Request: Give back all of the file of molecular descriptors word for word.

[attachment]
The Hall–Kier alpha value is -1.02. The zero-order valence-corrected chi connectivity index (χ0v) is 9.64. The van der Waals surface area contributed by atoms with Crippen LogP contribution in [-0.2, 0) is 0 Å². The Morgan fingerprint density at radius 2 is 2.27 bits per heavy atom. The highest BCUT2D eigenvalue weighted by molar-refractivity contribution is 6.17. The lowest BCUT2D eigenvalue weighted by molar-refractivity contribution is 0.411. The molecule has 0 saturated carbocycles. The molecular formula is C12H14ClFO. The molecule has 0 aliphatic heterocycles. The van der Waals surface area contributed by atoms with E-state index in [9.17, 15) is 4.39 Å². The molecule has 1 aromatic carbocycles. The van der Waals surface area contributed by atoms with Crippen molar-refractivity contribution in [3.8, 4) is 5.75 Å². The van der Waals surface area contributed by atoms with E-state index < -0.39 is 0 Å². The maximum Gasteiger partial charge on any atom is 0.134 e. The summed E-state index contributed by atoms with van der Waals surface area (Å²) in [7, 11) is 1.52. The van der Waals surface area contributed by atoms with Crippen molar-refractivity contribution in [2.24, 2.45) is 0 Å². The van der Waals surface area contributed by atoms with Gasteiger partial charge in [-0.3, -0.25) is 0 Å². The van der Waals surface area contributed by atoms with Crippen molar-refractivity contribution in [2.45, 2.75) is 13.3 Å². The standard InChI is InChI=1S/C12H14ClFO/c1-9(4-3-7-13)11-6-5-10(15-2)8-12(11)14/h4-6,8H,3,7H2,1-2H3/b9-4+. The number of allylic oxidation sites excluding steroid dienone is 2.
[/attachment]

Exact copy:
The Hall–Kier alpha value is -1.02. The zero-order valence-corrected chi connectivity index (χ0v) is 9.64. The van der Waals surface area contributed by atoms with Crippen LogP contribution in [-0.2, 0) is 0 Å². The Morgan fingerprint density at radius 2 is 2.27 bits per heavy atom. The highest BCUT2D eigenvalue weighted by molar-refractivity contribution is 6.17. The lowest BCUT2D eigenvalue weighted by molar-refractivity contribution is 0.411. The molecule has 0 saturated carbocycles. The molecular formula is C12H14ClFO. The molecule has 0 aliphatic heterocycles. The van der Waals surface area contributed by atoms with E-state index in [9.17, 15) is 4.39 Å². The molecule has 1 aromatic carbocycles. The van der Waals surface area contributed by atoms with Crippen molar-refractivity contribution in [3.8, 4) is 5.75 Å². The van der Waals surface area contributed by atoms with E-state index < -0.39 is 0 Å². The maximum Gasteiger partial charge on any atom is 0.134 e. The summed E-state index contributed by atoms with van der Waals surface area (Å²) in [7, 11) is 1.52. The van der Waals surface area contributed by atoms with Crippen molar-refractivity contribution in [2.24, 2.45) is 0 Å². The van der Waals surface area contributed by atoms with Gasteiger partial charge in [-0.3, -0.25) is 0 Å². The van der Waals surface area contributed by atoms with Crippen molar-refractivity contribution in [2.45, 2.75) is 13.3 Å². The standard InChI is InChI=1S/C12H14ClFO/c1-9(4-3-7-13)11-6-5-10(15-2)8-12(11)14/h4-6,8H,3,7H2,1-2H3/b9-4+. The number of allylic oxidation sites excluding steroid dienone is 2.